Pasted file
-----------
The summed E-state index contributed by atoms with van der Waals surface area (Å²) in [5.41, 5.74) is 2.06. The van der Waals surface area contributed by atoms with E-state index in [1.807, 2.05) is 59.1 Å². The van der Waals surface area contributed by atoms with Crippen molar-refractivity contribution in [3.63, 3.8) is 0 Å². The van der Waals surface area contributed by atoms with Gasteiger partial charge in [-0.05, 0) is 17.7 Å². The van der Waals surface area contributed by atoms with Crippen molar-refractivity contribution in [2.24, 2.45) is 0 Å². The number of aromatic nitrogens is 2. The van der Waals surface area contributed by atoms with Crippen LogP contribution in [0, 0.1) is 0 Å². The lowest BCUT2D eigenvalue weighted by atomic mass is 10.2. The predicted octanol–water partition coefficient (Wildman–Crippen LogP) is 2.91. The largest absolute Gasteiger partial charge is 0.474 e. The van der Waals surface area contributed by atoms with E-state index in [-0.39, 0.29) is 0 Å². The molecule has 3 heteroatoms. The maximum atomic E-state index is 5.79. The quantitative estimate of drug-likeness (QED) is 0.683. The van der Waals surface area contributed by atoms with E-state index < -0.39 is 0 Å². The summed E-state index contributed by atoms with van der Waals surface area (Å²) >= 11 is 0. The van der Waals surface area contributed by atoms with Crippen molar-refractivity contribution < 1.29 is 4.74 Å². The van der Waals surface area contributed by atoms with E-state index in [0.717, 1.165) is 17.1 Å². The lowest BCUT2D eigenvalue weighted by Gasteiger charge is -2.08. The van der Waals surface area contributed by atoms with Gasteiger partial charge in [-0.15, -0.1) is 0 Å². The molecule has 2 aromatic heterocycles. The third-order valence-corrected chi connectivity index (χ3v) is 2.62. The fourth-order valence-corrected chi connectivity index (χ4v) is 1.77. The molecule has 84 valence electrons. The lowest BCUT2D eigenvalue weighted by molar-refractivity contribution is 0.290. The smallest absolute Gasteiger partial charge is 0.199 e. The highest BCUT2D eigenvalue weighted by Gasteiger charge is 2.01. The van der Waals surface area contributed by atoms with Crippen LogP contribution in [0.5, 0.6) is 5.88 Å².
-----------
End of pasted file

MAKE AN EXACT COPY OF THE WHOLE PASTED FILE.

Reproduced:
The summed E-state index contributed by atoms with van der Waals surface area (Å²) in [5.41, 5.74) is 2.06. The van der Waals surface area contributed by atoms with E-state index in [1.807, 2.05) is 59.1 Å². The van der Waals surface area contributed by atoms with Crippen molar-refractivity contribution in [3.63, 3.8) is 0 Å². The van der Waals surface area contributed by atoms with Gasteiger partial charge in [-0.05, 0) is 17.7 Å². The van der Waals surface area contributed by atoms with Crippen molar-refractivity contribution in [2.24, 2.45) is 0 Å². The number of aromatic nitrogens is 2. The van der Waals surface area contributed by atoms with Crippen LogP contribution in [0, 0.1) is 0 Å². The lowest BCUT2D eigenvalue weighted by atomic mass is 10.2. The predicted octanol–water partition coefficient (Wildman–Crippen LogP) is 2.91. The largest absolute Gasteiger partial charge is 0.474 e. The van der Waals surface area contributed by atoms with E-state index in [-0.39, 0.29) is 0 Å². The molecule has 3 heteroatoms. The maximum atomic E-state index is 5.79. The quantitative estimate of drug-likeness (QED) is 0.683. The van der Waals surface area contributed by atoms with E-state index < -0.39 is 0 Å². The summed E-state index contributed by atoms with van der Waals surface area (Å²) >= 11 is 0. The van der Waals surface area contributed by atoms with Crippen molar-refractivity contribution < 1.29 is 4.74 Å². The van der Waals surface area contributed by atoms with E-state index in [0.717, 1.165) is 17.1 Å². The lowest BCUT2D eigenvalue weighted by Gasteiger charge is -2.08. The van der Waals surface area contributed by atoms with Gasteiger partial charge in [-0.15, -0.1) is 0 Å². The molecule has 2 aromatic heterocycles. The third-order valence-corrected chi connectivity index (χ3v) is 2.62. The fourth-order valence-corrected chi connectivity index (χ4v) is 1.77. The molecule has 84 valence electrons. The lowest BCUT2D eigenvalue weighted by molar-refractivity contribution is 0.290. The smallest absolute Gasteiger partial charge is 0.199 e. The highest BCUT2D eigenvalue weighted by Gasteiger charge is 2.01. The van der Waals surface area contributed by atoms with Crippen LogP contribution in [0.5, 0.6) is 5.88 Å².